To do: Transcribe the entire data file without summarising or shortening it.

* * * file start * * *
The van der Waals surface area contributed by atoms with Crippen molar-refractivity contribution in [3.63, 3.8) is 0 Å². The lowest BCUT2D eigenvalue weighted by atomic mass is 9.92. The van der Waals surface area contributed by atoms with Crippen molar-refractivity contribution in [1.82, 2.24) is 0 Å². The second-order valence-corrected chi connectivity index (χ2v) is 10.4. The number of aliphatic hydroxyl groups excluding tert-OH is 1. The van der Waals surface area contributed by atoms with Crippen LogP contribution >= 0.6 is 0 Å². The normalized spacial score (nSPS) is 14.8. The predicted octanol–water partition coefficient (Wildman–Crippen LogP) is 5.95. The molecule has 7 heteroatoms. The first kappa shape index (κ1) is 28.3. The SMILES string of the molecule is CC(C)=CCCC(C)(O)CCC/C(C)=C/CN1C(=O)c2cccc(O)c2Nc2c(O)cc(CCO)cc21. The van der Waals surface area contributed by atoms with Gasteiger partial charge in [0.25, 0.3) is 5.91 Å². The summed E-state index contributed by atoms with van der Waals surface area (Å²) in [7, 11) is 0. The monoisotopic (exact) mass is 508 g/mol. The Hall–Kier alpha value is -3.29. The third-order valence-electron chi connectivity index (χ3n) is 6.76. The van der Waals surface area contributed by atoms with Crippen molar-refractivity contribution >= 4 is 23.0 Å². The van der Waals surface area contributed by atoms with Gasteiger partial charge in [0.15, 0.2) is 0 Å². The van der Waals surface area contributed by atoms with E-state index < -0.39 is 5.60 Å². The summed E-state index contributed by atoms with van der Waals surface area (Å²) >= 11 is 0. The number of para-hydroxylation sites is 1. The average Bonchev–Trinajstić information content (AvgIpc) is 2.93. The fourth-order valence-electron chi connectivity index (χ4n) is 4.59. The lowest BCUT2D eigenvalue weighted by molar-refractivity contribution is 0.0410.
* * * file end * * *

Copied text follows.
The van der Waals surface area contributed by atoms with Crippen molar-refractivity contribution in [3.63, 3.8) is 0 Å². The lowest BCUT2D eigenvalue weighted by atomic mass is 9.92. The van der Waals surface area contributed by atoms with Crippen molar-refractivity contribution in [1.82, 2.24) is 0 Å². The second-order valence-corrected chi connectivity index (χ2v) is 10.4. The number of aliphatic hydroxyl groups excluding tert-OH is 1. The van der Waals surface area contributed by atoms with Crippen LogP contribution >= 0.6 is 0 Å². The normalized spacial score (nSPS) is 14.8. The predicted octanol–water partition coefficient (Wildman–Crippen LogP) is 5.95. The molecule has 7 heteroatoms. The first kappa shape index (κ1) is 28.3. The SMILES string of the molecule is CC(C)=CCCC(C)(O)CCC/C(C)=C/CN1C(=O)c2cccc(O)c2Nc2c(O)cc(CCO)cc21. The van der Waals surface area contributed by atoms with Gasteiger partial charge in [0.25, 0.3) is 5.91 Å². The summed E-state index contributed by atoms with van der Waals surface area (Å²) in [7, 11) is 0. The monoisotopic (exact) mass is 508 g/mol. The Hall–Kier alpha value is -3.29. The third-order valence-electron chi connectivity index (χ3n) is 6.76. The van der Waals surface area contributed by atoms with Crippen molar-refractivity contribution >= 4 is 23.0 Å². The van der Waals surface area contributed by atoms with Gasteiger partial charge in [0.15, 0.2) is 0 Å². The van der Waals surface area contributed by atoms with E-state index < -0.39 is 5.60 Å². The summed E-state index contributed by atoms with van der Waals surface area (Å²) >= 11 is 0. The number of para-hydroxylation sites is 1. The average Bonchev–Trinajstić information content (AvgIpc) is 2.93. The fourth-order valence-electron chi connectivity index (χ4n) is 4.59. The lowest BCUT2D eigenvalue weighted by molar-refractivity contribution is 0.0410.